Been married 22 years today. Started dating 25 years ago. Some of us living with mental illness can and do have stable relationships. Some of us need someone else in our lives. My husband and I support each other, help each other, complement each other. Plus, we made a kid, now a young adult.
Not easy. Not by any means. Stressful to love someone with mental illness or another chronic illness. Caretaking is not easy. But, it’s worth it. At least for us it has been.
Important that you express gratitude. I’m thankful for all my husband does for me and our son. Thank you, sweetheart.
March 2015 I posted this poem as we mourned the loss of my husband’s oldest brother to lung cancer. My father recently died of undiagnosed lung cancer in spite of having quit smoking decades before he died.
I share it again to remind myself that grief is a blessing. We feel it because we love.
There is something both beautiful and sorrowful when someone or something dies. Something spiritual lives on. Love persists and is a blessing. I do not deny the pain of grief, but believe that death is a part of life, and that grief is a part of loving. There is no way to love without experiencing grief at one time or another.
Nick, I adore you and am beyond grateful for all you do as father to our son.
Recently I pulled out photographs to remember my father on Father’s Day. Brought back fond memories and tears. Good tears. Tears of love, tears of gratitude that he had been my father and grandfather to my son. My dad was a loving and involved father and grandfather. He loved us deeply. He loved us well.
Those photos reminded me of how lucky I am to have my husband by my side. He’s a loving father and devoted husband. Since my pregnancy, he’s been a hands-on father — affectionate and involved. He adores his son. He even flexed his working hours so that I could go back to work when our son was an infant.
Thank you, Dad. I love and miss you.
Thank you, Nick. I love you.
I love you both to the moon and back, to infinity and beyond.
People judge those of us with invisible disabilities. We even judge ourselves.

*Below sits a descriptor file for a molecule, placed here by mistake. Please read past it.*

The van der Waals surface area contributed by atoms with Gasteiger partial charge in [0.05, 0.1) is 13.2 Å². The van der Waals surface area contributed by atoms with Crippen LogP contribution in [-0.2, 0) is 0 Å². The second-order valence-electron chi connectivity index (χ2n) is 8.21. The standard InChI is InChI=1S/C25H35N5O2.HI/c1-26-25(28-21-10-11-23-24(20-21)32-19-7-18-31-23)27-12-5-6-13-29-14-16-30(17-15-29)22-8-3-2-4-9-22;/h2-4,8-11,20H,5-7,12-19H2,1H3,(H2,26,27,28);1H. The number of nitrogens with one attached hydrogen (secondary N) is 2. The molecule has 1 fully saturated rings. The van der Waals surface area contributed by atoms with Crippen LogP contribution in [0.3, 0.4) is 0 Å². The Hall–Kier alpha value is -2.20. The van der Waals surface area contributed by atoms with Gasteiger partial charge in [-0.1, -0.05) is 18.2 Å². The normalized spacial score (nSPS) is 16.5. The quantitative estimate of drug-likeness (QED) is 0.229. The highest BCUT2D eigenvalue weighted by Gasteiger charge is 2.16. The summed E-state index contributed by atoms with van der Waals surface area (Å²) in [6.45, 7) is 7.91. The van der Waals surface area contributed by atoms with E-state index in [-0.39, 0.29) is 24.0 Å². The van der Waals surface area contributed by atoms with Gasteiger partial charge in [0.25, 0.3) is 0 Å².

Someone once asked me if I questioned the ethics of receiving disability. I explained that my disability wasn’t visible. I ran down my history of hypomanic workaholism and subsequent crashing into depression, rapid cycling and mixed states which lead to my hospitalization.
Although I appear fine, traditional work and I do not mix well. My bipolar type II is well-controlled with medication and my careful avoidance of triggers to mood cycling.
Because my brain disorder is invisible and because my husband provides for our family, someone believe that I take advantage of a government program I do not need.
You see, I receive SSDI, which is based on my payment into Social Security taxes from past income combined with my current inability to work. I do not receive SSI, which is based on need (lack of resources).
Still, with this understanding, even I have felt guilty about being on disability (SSDI), about not being “productive.”
One of my psychologists (I’ve been in therapy since I was 18, so I’ve seen many psychotherapists over the decades) suggested I reframe being on disability (SSDI) as a long-term sabbatical. Reframing enabled me to accept my changed life circumstances.
Since then, I’ve further reframed my experience as God making me stay home to care for my high needs son (a migraineur who has struggled with co-occurring anxiety, depression, and health issues).
Of course, I don’t receive disability to be a stay-at-home mom. But, I didn’t want to be a stay-at-home mom. So, I’ve chosen to reframe my experience this way. I had to be broken to leave my ambitions behind, to accept a new lifestyle, to reprioritize my life.
Now, I do other work — I volunteer my writing, my time, and my knowledge and experience — while on my extended sabbatical from my former work.
What I can do, I do, and I do it well. No longer expect myself to work as I once did. It wasn’t good for me or for my family.